Admissions Committee
Annual Report, 2004-2005


Members:
Mary Fairbairn, Denis Haney, David Penniston, Shusuke Yagi, Owen McFadden, Woody O’Cain, Christina Henderson, Nicholas Consonery and Judy Grisel (Chair).

The goal of the admissions committee this year was congruent with the strategic plan and the perceived desire of faculty: To invigorate intellectual life at Furman by recruiting and retaining an intellectually vital and diverse student body.  

We saw two general ways to accomplish this goal:

1)    To influence the “outcomes” of the admissions staff by getting involved in managing their daily business through activities like taking a more active role in attracting or interviewing potential students, or reading individual applications.

2)    To influence the target goals of the admissions department in order to specifically address our desired outcomes.

Admissions now receive well over 4000 applications, and they have a well trained and effective staff to review those applications.  In fact, the committee spent quite a lot of time learning about the mechanics of the admissions process.  

We chose the second option for both practical and philosophic reasons.  The logistics of managing so many applications, the admissions department’s efficacious management of these applications, and the regular change in constituency of the admissions committee all contributed to our decision.  Therefore we spent our time in consideration of the overall aims of the admissions department.  Applications are broken down into five main categories, and points are assigned within each category.  Grades, SAT scores and the types of courses taken (ie, AP, IB) all weigh in heavily.  Less important, but also considered, are extracurricular activities and personal statements.  

This fairly traditional strategy is likely to result in a freshman class that is smart and generally well-rounded—indeed, one that looks much like Furman’s current student body—but may be at somewhat at odds with the faculty’s desire to recruit more interesting students.  Therefore the committee felt it might be worthwhile to consider alterations to the admission criterion for at least a portion of the student body to emphasize other factors.  To accomplish this goal we have looked at ways to modify the application in order to gain insight into student characteristics that might be exceptional and not picked up on the traditional form.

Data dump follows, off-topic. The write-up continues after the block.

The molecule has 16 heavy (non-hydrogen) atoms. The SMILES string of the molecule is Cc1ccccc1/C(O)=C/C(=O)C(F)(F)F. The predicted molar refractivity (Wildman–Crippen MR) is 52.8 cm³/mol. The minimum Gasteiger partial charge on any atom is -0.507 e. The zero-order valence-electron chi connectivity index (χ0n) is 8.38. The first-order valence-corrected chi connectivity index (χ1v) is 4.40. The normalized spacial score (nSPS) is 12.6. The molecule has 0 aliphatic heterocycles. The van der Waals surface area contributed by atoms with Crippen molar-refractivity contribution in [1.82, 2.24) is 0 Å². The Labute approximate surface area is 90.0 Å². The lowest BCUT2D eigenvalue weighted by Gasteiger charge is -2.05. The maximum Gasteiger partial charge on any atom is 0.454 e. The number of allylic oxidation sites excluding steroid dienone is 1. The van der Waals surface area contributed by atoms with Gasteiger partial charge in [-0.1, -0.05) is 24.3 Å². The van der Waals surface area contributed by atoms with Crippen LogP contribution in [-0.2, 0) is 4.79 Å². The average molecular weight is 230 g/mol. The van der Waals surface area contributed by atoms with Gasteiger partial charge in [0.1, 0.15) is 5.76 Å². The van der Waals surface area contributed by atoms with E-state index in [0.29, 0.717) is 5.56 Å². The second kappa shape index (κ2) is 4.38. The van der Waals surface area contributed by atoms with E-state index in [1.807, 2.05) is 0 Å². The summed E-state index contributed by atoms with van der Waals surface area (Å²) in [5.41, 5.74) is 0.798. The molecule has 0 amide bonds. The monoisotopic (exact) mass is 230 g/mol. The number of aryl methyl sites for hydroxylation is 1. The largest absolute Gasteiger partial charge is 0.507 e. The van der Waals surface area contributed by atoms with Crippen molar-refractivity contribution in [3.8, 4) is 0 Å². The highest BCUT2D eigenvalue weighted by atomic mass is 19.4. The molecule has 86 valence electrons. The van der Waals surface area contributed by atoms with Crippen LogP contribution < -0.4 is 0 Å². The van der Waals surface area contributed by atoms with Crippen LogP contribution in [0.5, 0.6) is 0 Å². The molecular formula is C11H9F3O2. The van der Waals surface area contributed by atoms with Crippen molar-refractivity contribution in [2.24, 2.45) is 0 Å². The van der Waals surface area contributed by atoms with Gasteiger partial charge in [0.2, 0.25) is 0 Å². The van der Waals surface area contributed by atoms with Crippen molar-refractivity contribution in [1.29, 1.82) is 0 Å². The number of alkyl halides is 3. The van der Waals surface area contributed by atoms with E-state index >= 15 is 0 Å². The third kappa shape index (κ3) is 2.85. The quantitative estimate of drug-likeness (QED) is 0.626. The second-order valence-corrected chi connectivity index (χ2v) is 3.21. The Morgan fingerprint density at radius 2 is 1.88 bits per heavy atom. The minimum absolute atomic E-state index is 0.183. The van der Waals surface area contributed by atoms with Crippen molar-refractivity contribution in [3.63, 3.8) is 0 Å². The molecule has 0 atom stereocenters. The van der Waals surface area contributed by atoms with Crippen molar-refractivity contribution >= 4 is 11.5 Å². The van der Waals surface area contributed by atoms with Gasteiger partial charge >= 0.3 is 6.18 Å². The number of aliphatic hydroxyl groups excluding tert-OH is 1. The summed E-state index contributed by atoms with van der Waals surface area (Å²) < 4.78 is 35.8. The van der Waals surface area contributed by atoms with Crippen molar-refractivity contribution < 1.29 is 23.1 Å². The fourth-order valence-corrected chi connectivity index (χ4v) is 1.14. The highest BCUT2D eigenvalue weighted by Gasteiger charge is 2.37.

The committee envisions getting faculty input and support for potential changes, and eventually working with Admissions Staff to incorporate changes to the application (probably as an optional component).  For instance, we spoke about adding an essay question (see examples below) and having the committee read just those essays (in other words, blind to traditional measures of evaluation).  We would then like to use a ranking system to prioritize students for consideration by the admissions department.  For example, if a student we saw as “highly desirable” met the even the minimum criterion for success at Furman as deemed by the admissions department, we would hope that that student be admitted.  Initially, we hope to help determine perhaps 10% of each class in this way, and evaluate a few classes for at least their 4 years at Furman.

The committee met 5 times this year in collaboration with Admissions staff.  Plans for next year include a focus on increasing the number of international students at Furman.

Faculty input to the admissions committee is welcome.  We have a blog for faculty contributions at http://facweb.furman.edu/~mfairbairn/admissions/.

Sample essay questions:
1.    Furman University is interested in fostering a diverse community. How might your presence at Furman contribute to this goal?

2.    What kind of car would you be, where would you be driving, and what would be on the radio?

3.    Write page 256 of your autobiography from the perspective of old age.

4.    Recently statements were made by the president of Harvard suggesting that perhaps women can't "do" math and science at the highest levels for genetic reasons.  Speculate about what might underlie the relative lack of women in the sciences.   Can you think of other instances where there are "lack of group X in profession Y" that you would consider analogous?

5.    Choose a favorite quotation and explain why it is important to you.


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